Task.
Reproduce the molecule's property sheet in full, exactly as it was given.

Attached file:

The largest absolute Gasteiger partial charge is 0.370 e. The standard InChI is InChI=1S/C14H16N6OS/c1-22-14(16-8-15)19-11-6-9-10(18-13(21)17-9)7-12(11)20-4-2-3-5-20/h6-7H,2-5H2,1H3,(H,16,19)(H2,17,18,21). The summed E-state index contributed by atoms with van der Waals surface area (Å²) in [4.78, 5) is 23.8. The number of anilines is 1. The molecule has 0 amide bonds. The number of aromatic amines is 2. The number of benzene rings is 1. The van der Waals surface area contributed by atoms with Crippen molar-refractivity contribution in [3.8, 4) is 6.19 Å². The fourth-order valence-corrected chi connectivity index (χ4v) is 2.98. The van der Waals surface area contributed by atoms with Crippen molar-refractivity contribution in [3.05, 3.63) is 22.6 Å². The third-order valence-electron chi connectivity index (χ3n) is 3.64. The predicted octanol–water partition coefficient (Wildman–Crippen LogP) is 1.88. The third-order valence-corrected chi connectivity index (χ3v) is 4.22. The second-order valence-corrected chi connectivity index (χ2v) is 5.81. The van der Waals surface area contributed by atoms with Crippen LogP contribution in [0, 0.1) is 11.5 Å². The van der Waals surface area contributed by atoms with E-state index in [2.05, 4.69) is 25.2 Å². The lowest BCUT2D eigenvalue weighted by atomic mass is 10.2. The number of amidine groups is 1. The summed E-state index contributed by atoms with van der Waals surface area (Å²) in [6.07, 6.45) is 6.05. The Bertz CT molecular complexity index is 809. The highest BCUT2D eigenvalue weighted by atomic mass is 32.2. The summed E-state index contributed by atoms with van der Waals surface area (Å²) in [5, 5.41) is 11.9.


The largest absolute Gasteiger partial charge is 0.370 e. The standard InChI is InChI=1S/C14H16N6OS/c1-22-14(16-8-15)19-11-6-9-10(18-13(21)17-9)7-12(11)20-4-2-3-5-20/h6-7H,2-5H2,1H3,(H,16,19)(H2,17,18,21). The summed E-state index contributed by atoms with van der Waals surface area (Å²) in [4.78, 5) is 23.8. The number of anilines is 1. The molecule has 0 amide bonds. The number of aromatic amines is 2. The number of benzene rings is 1. The van der Waals surface area contributed by atoms with Crippen molar-refractivity contribution in [3.8, 4) is 6.19 Å². The fourth-order valence-corrected chi connectivity index (χ4v) is 2.98. The van der Waals surface area contributed by atoms with Crippen molar-refractivity contribution in [3.05, 3.63) is 22.6 Å². The third-order valence-electron chi connectivity index (χ3n) is 3.64. The predicted octanol–water partition coefficient (Wildman–Crippen LogP) is 1.88. The third-order valence-corrected chi connectivity index (χ3v) is 4.22. The second-order valence-corrected chi connectivity index (χ2v) is 5.81. The van der Waals surface area contributed by atoms with Crippen LogP contribution in [0, 0.1) is 11.5 Å². The van der Waals surface area contributed by atoms with E-state index in [2.05, 4.69) is 25.2 Å². The lowest BCUT2D eigenvalue weighted by atomic mass is 10.2. The number of amidine groups is 1. The summed E-state index contributed by atoms with van der Waals surface area (Å²) in [6.07, 6.45) is 6.05. The Bertz CT molecular complexity index is 809. The highest BCUT2D eigenvalue weighted by atomic mass is 32.2. The summed E-state index contributed by atoms with van der Waals surface area (Å²) in [5, 5.41) is 11.9.